Two years ago, I approached the Vancouver Sun’s Adopt-a-School (AAS) program requesting $26,500 – the amount needed to provide bus passes to 50 students throughout the 10 months of the school year. The good folks at AAS were nearly knocked off their feet by the request, but vowed to keep trying for us. Today, Translink has officially announced a pilot program to provide passes and tickets to schools in impoverished neighbourhoods.
Most students who attend Britannia live within walking distance of the school, but it is not an easy walk. It is a walk that leads them past drug dealers and prostitutes, through dark projects and dangerous streets, and a one that causes the students and their parents endless concern. Safety is always on their minds, and it affects their decisions about whether to attend early morning practices, off-timetable courses or Homework Club, to get help with their studies. For others, it affects even whether or not they will attend school. A half hour walk, in the pouring rain, without a coat or umbrella, means a whole day spent sitting in damp clothes. Many of our students simply choose to stay home rather than spend a day miserable and cold. It’s hard to blame them.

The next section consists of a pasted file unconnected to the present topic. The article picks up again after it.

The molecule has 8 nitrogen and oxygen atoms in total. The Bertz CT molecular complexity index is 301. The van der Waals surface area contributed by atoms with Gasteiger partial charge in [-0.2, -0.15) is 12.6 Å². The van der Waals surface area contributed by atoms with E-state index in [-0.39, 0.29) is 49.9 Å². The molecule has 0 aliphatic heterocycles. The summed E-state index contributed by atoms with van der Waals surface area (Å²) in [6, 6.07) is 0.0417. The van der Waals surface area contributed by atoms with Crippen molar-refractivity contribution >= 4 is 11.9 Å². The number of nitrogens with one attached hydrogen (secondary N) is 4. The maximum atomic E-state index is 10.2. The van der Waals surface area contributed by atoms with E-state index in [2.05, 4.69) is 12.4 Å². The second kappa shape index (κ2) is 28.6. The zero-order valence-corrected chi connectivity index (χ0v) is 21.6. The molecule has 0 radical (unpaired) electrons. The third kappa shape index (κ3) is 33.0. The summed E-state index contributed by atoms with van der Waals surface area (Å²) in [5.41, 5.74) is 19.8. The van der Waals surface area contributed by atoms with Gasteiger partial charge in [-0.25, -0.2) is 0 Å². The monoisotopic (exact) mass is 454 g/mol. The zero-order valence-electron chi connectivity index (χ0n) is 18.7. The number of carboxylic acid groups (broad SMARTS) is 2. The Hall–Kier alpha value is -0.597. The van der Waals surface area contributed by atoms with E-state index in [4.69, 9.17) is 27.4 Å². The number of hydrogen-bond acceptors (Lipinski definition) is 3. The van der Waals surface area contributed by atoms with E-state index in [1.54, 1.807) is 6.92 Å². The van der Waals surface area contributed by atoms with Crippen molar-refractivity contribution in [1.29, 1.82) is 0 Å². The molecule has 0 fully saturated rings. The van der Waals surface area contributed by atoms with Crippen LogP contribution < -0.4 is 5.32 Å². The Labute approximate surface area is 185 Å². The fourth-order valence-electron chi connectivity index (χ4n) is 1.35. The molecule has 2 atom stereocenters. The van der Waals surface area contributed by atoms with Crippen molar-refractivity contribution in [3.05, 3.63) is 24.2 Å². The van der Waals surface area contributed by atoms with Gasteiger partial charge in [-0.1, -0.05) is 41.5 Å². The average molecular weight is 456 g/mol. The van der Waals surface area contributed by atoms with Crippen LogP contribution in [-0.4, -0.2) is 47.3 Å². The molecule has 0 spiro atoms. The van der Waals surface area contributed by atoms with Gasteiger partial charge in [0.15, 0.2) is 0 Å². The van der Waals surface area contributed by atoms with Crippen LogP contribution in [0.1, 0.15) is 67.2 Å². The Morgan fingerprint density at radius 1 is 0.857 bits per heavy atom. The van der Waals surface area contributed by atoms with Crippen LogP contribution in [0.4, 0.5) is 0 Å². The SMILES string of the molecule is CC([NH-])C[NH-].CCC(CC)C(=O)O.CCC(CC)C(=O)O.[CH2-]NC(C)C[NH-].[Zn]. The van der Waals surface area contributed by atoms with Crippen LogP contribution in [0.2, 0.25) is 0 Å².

While we won’t be receiving the $26,500 we asked for two years ago, we will be able to serve a great number of students through a mix of bus passes and single ride tickets, and we are excited start the new year on such a positive note!
Translink pilots bus pass program.